I believe I recall Barack Obama quoting Otto Von Bismarck’s edict that “politics is the art of the possible,” and evidence of that optimism abounds everywhere I look in Denver today. The two words we seem to be hearing more than any others are “hope” and “change,” and we saw a wonderfully eloquent articulation of this enthusiasm last night in Wendy Redal’s post on starstruck idealism.
There’s no question (among rational people, anyway) that change is sorely needed, and after the last eight years hope is a precious and endangered commodity. Hope is the fuel of change, and sadly a lot of our traditional reserves are running dry.
I want to hope, and I’m being implored to hope, but really, should I? Read more
In a bit of satire over on the Daedalnexus, Brian Angliss tries desperately to make the case that “Rather than fight[ing] faith-based programs for the poor just because they’re faith-based, we should all be signing up!” Which is all in good fun, and makes a good point. But if you really wanted to have some fun with the faith-based bozos running the country, here’s what you’d do.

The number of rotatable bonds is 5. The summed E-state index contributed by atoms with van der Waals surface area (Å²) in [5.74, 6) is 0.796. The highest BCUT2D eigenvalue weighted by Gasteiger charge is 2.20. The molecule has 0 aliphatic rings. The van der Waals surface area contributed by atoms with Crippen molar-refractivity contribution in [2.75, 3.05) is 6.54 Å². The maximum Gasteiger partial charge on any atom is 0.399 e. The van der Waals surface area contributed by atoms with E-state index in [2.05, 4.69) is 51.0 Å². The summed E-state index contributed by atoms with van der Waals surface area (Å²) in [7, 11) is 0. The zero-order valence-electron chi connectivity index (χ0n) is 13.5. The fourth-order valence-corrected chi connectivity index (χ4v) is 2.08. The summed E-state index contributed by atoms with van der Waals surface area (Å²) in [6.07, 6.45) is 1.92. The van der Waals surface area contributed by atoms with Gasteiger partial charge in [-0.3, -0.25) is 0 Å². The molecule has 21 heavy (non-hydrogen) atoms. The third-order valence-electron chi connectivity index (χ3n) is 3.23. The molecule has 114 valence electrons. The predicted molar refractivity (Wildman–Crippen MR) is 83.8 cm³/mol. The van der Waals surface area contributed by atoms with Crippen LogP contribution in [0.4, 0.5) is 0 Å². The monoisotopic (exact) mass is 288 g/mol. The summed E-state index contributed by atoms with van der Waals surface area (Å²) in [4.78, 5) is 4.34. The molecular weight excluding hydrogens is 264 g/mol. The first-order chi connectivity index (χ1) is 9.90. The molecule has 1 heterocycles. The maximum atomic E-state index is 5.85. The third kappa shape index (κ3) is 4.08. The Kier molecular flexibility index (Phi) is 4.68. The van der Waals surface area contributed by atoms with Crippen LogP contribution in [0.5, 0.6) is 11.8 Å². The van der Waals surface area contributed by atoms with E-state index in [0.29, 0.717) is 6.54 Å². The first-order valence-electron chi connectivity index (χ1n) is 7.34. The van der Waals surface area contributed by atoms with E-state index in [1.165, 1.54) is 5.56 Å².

First, you have to understand that the Framers of the Constitution set all this in motion by being too damned vague. I mean, separation of Church and State 96 what the hell does that really mean, anyway? We have these problems before us today because Jefferson, Madison and Co. didn’t have the basic good sense to insist on specificity, which is odd, given that all the Founding Fathers were all pretty clearly fundamentalists. As, one assumes, were the Founding Mothers. They just toss terms like “God” and “Church” and “separation” around like we all know what they mean, when clearly we don’t. Read more